After the main section of the text, there is a bibliography of sources and a good index. Merciful footnotes aid the reader looking deeper and benefit the book. Laing opts to provide transliterated words from their original forms as well as using English titles for the ancient works she is considering. By doing so, she allows the text to be more accessible to non-technicians. This accessibility is at the heart of Laing’s approach. She aims to provide a text that, while assuming some familiarity with the writers and history of this period, is not so scholarly that it is unreachable by the average person in the pew. Her text accomplishes this and provides something is often missing in historical discussions: something that is a step beyond the simple but not stuck aloft in a tower of scholarly engagement.
There are many benefits in this text. Her prose is fluid and simple. The reader is not left seeing points recapitulated but is moved through the text at a healthy pace. Part of Laing’s method is that her primary focus is on dealing with and describing the texts at hand. She does not engage in much critical interaction with the scholarly discussions about the works or authors in question. To this end, her approach speaks to each text appreciably seeking out their benefits over their questions. For some, this will limit her accessibility, though for the audience Laing has in mind in the book, it is a method that helps introduce and engage with the works themselves.
Perhaps her strongest point in the text is how she works through and illuminates the stories of female patristic figures; these are often neglected individuals in Christian history. Laing’s work in retelling the stories of Perpetua and Felicitas, Saint Macrina, and Saint Melania is some of the best work she does in the book. Alongside this is the able engagement with her subject matter. She deals with patristic literature across a broad range and keeps in view the examples of Scripture while working through her points. Laing’s text benefits from her own deep memory of the ways, many long forgotten, that formed much of what we know as Christianity in the present. For example, how Christians can take the examples of ancient ascetics takes the proper tone between advocating for such practices and while also minding that they are not normative for all.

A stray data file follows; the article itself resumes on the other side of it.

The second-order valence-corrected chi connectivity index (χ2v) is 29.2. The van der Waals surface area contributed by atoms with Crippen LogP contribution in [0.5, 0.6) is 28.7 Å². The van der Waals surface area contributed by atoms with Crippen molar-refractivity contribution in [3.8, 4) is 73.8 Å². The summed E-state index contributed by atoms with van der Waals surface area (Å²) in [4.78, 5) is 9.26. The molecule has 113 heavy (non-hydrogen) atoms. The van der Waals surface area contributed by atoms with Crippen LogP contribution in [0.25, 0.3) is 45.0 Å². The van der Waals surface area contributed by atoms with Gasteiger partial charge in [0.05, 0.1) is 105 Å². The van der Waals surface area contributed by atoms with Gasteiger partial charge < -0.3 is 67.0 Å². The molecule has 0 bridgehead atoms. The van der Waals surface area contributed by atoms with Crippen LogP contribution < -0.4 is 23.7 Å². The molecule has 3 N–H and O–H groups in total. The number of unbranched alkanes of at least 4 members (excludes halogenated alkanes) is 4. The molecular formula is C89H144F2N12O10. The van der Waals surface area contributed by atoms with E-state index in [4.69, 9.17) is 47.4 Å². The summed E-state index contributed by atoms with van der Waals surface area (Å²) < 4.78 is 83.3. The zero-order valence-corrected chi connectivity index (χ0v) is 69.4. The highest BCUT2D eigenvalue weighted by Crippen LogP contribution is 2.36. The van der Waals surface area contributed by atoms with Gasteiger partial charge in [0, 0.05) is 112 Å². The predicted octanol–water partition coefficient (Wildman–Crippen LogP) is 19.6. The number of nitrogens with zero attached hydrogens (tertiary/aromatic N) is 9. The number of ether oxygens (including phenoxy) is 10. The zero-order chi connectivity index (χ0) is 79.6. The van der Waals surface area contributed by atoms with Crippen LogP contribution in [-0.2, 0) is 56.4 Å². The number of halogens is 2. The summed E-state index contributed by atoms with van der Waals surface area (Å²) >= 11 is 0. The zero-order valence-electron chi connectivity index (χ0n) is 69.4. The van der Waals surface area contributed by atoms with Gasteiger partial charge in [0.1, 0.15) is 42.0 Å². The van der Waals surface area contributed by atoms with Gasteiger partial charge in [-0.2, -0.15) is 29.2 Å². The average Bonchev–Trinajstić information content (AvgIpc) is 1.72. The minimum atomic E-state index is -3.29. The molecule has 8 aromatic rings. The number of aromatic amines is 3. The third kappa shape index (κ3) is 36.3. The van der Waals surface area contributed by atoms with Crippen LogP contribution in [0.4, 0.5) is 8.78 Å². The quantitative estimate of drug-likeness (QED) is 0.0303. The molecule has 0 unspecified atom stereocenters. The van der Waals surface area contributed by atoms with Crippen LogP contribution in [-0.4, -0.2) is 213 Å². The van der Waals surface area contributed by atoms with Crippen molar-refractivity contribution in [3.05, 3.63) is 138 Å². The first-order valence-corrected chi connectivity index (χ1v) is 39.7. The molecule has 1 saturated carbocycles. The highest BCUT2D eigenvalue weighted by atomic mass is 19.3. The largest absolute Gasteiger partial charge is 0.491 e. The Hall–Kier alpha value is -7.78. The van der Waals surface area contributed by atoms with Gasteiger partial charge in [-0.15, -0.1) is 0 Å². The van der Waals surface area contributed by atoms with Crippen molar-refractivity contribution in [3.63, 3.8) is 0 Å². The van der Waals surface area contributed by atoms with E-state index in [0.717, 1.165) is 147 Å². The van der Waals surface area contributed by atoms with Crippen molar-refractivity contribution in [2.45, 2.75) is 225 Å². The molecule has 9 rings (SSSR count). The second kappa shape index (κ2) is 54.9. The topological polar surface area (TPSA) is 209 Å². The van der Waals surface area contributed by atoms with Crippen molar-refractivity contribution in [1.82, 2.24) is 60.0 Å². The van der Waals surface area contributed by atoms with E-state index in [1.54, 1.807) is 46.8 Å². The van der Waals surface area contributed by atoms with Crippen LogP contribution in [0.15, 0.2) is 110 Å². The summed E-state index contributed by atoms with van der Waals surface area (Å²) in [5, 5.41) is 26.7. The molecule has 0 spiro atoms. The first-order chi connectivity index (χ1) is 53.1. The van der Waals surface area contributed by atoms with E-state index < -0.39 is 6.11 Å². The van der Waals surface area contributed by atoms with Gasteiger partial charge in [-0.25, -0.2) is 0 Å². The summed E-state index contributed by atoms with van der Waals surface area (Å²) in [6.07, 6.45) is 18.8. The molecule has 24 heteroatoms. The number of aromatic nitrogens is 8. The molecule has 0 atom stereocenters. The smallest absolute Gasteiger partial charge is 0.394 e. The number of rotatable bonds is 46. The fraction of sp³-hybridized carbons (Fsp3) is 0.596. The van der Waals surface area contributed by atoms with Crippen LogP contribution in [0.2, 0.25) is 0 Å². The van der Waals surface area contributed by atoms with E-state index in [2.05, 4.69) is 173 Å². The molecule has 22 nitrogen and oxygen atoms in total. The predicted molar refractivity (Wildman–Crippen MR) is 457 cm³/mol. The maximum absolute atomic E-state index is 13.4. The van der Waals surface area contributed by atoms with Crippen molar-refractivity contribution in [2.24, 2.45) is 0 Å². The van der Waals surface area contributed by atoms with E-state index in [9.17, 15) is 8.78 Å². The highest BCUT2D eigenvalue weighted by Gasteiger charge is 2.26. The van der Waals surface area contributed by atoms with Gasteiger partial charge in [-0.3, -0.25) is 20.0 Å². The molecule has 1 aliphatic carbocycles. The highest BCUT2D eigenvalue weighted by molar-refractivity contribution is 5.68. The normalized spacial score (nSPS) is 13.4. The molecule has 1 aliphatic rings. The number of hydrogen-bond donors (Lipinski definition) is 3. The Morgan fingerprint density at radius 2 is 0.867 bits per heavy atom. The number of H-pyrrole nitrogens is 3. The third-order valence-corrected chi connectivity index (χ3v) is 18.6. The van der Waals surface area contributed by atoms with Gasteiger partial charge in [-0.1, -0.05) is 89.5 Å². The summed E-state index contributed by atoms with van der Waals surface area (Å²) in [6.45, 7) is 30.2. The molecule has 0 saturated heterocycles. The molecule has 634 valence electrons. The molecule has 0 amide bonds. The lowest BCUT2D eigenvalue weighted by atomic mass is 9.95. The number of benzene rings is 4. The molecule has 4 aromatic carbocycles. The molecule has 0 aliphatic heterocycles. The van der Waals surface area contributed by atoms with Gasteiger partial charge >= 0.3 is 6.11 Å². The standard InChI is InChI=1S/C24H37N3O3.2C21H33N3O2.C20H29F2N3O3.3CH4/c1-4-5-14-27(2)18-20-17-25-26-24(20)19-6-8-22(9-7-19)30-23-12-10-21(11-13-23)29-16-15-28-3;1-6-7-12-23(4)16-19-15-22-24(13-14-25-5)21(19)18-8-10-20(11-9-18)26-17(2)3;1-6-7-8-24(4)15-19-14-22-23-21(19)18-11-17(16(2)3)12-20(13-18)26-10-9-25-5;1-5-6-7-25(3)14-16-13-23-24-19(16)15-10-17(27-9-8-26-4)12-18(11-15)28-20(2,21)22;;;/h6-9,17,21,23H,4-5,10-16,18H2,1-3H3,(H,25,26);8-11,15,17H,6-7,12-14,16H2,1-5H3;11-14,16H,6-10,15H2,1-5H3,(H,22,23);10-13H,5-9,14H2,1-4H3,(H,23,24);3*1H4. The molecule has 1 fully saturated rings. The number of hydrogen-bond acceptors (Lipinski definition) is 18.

One concern is Laing’s method appreciable inquiry that seems to neglect noting substantive issues. For example, in dealing with Tertullian and his writings, Laing does not delve into his problematic conversion to Montanism. At another point, in discussing the martyrdom stories, Laing engages with critical scholars, such as Candida Moss, at a superficial level. There are important questions about the validity and truthfulness of these accounts which critical scholars bring into the conversation. Neglecting a serious engagement here, even in the footnotes, limits the effectiveness of this text.
In the end, Stefana Dan Laing develops a fine text that is suitable for someone looking to engage the deep memory of Christianity’s great lives and writers. She is to be commended for her work here in drawing from the deep wells of ancient Christianity vibrant stories that can freshen and enliven the present day. Through this work, readers will find hope and encouragement in the stories and lives of those embedded deep in the memory and identity of Christianity. Perhaps the best commendation of her work is summed up in the simple exhortation for us: tolle lege.
Garet D. Robinson serves as the Adult Pastor at University Baptist Church in Houston, Texas. Connect with him on Twitter: @garetrobinson